A key issue in relation to Strategic Development Plans and Local Development Plans is the ability of policies and allocations to bring forward effective development – development that can take place. There are a number of large allocations in Scotland (particularly in the Central Belt) which have simply not become effective. While there are a host of reasons for that (not all of which are by any means the responsibility of public authorities), in the current economic environment it is probably even more important that significant allocations can come forward in an acceptable timeframe. To assist in that the 2006 Act specifically required preparation of Action Plans which are intended to set out a list of actions to deliver relevant policies and proposals found in the Strategic Development Plan or Local Development Plan as appropriate, the name of the person who is to carry out the relevant action and the timescale for carrying out each action. In preparing the Actions Plans the relevant authorities have to consult and consider comments from key agencies, Scottish Ministers and anyone who is to be specified by name.
In the current economic climate while effective development is necessary the ability to bring forward effective development is difficult. The resources of developers are constrained and lending institutions are in a very different position in relation to their ability to lend but equally the risk they are prepared to accept. Funding of significant up front infrastructure is challenging, as the Scottish Government have recognised.
Often in relation to strategic development, transportation is a critical issue, where difficulties arise due to a lack of strategic planning in the past or indeed the growth of traffic on the revelant networks (particularly car borne traffic) generally.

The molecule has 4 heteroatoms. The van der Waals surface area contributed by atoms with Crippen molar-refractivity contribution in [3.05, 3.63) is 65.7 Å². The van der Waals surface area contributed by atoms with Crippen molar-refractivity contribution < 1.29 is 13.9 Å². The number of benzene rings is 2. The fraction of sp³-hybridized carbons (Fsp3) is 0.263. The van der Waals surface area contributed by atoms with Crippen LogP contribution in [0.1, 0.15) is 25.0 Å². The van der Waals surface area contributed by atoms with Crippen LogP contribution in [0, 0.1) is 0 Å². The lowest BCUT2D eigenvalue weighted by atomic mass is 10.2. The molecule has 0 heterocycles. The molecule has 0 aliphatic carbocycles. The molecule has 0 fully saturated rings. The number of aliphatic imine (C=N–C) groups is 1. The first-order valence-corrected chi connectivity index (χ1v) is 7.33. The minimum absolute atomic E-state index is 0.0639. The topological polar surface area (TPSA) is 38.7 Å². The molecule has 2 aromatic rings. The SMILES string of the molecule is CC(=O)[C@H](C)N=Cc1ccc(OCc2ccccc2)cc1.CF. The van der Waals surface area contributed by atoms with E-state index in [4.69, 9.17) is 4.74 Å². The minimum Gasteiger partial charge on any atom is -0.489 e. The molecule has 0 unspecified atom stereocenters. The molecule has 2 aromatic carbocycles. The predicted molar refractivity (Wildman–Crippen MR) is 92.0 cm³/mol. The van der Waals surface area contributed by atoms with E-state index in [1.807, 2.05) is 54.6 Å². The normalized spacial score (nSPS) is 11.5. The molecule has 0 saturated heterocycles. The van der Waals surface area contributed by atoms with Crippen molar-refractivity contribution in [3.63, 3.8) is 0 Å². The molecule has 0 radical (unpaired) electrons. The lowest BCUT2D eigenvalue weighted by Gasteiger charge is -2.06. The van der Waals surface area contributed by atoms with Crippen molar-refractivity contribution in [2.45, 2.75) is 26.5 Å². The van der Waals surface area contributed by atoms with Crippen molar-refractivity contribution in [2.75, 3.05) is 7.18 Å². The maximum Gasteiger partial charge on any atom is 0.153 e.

The Government agency responsible for this aspect of Government policy is Transport Scotland whose remit covers not just the implementation of Scottish Government capital investment programme but transport policy. In addressing transport issues these have to be addressed in the context of the objectives the Scottish Government has in relation to sustainability and reducing greenhouse gas emissions as is made very clear in Scottish Planning Policy (see for example paragraph 165)
The ability of Transport Scotland to fund infrastructure (to the extent it is appropriate for them to do so) is of course curtailed by the present restrictions which exist in relation to Government spending generally which has resulted in significant (irrespective of your political view) impacts on the budget of the Scottish Government. Transport Scotland make clear that their investment hierarchy is as follows:-
- Maintaining and safely operating existing assets;
- Promoting measures which make better use of existing capacity;
- Promoting targeted infrastructure improvements.